For the full list of Saxo's 2019 Outrageous Predictions, click here.
The world suffers another year of wild weather with Europe again experiencing an
extremely hot summer, setting off panic alarms in capitals around the world. With the
international aviation and shipping industries enjoying substantial tax privileges, they
become the targets of a new Global Transportation Tax (GTT) that introduces a global
ticket tax on aviation and a capital “tonnage” tax on shipping with the price linked to
carbon emission footprints.
The new tax charge is set to $50/ton of CO2 emissions which is twice previous
proposed levels and significantly above the 2018 average of €15/ ton under the
European Union’s Emissions Trading System. The new GTT pushes up air travel ticket
prices and maritime freight, increasing the general price level as the new tax is passed
on to consumers.
In October 2016, the International Civil Aviation Organization agreed on a resolution
for a global market-based measure to address carbon emissions from aviation.
In April 2018, the International Maritime Organization announced a target to cut
maritime carbon emissions by 50% by 2050. With alarm bells going off everywhere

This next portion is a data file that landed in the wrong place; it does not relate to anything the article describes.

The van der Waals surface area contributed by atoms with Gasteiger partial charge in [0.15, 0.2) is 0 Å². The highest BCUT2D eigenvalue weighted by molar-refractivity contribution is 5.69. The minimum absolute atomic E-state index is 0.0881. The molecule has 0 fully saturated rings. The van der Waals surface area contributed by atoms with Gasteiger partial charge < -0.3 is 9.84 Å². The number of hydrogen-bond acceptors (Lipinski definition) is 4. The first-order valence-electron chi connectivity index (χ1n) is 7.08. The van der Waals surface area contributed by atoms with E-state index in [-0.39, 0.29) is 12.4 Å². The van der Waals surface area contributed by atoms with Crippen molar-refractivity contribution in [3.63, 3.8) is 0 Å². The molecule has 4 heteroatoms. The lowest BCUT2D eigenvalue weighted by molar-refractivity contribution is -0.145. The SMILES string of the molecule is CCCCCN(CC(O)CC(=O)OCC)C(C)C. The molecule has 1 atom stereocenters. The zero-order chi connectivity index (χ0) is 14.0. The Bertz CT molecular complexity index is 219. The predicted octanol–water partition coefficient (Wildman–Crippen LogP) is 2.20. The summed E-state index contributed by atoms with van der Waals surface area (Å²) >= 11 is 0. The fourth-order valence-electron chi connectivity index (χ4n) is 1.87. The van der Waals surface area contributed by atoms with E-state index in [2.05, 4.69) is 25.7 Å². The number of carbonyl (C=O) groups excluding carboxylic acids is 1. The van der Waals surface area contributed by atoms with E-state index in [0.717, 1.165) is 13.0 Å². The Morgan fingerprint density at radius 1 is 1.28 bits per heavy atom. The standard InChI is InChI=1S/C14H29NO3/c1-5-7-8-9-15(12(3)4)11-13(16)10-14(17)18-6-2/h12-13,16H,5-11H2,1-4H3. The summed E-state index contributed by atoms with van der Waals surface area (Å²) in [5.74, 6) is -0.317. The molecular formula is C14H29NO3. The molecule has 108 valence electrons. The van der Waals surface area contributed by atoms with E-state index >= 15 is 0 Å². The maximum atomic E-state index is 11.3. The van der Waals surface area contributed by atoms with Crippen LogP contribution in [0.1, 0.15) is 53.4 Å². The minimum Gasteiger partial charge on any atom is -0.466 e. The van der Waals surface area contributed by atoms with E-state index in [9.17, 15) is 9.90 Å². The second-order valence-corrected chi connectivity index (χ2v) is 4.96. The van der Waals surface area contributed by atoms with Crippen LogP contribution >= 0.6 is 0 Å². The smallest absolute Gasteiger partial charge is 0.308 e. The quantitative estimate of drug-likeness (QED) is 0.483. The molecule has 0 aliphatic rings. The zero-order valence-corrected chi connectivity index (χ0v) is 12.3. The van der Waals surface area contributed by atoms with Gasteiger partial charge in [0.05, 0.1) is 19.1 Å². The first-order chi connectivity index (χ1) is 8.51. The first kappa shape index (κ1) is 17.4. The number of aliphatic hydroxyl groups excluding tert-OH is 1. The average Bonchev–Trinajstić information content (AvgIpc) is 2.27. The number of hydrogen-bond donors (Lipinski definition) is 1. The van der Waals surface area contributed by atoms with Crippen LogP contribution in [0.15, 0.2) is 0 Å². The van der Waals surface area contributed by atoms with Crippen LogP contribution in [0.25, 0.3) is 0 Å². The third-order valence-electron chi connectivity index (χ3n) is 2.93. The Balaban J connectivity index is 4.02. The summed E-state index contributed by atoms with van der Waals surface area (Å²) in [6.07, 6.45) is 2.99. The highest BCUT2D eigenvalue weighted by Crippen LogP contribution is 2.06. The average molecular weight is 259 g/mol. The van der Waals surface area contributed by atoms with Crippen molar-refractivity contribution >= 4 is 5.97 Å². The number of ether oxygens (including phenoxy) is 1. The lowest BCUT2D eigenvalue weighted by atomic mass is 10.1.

over climate change, politicians enforce GTT in a drastic move that bypasses voluntary
carbon trading schemes and industry initiatives in order to move more quickly.
The US and China have previously contested fuel taxes on aviation, citing the 1944
Chicago Convention on International Civil Aviation, but China changes its stance as a
natural progression of its fight against pollution. This forces the US to reluctantly join
forces in a global transportation tax on aviation and shipping.
Stocks in the tourism, airline and shipping industries plunge on increased uncertainty
and lower growth.
Quarterly Outlook Q2 2022: The End Game has arrived
- Shocks from covid and the war in Ukraine have forced the global financial and political world to change, but what will the end game be?
Energy crisis could turn energy stocks into secular winnerWith long-term expected returns for the global energy sector close to 10%, we look at 40 stocks that could be set to cash in.
The great EUR recovery and the difficulty of trading itIf the terrible fog of war hopefully lifts soon, the conditions are promising for the euro to reprice significantly higher.
Tight commodity markets – turbocharged by war and sanctionsWith supply already tight, commodities keep powering on. But will it last for yet another quarter?
Between a rock and a hard placeGeopolitical concerns will add upward price pressures and fears of slower growth, while volatility will remain elevated.
The Great ErosionInflation is everywhere and central banks try to combat it. But will they get it under control in time?
Australian investing: Six considerations amid triple Rs: rising rates, record inflation and likely recessionWhile global financial markets are struggling in an uncertain world, the commodity-heavy Australian ASX index is poised to keep a positive momentum.
Cybersecurity – the rush to catch up with realityWith the invasion of Ukraine, governments and private companies are rushing to reinforce their cyber defenses.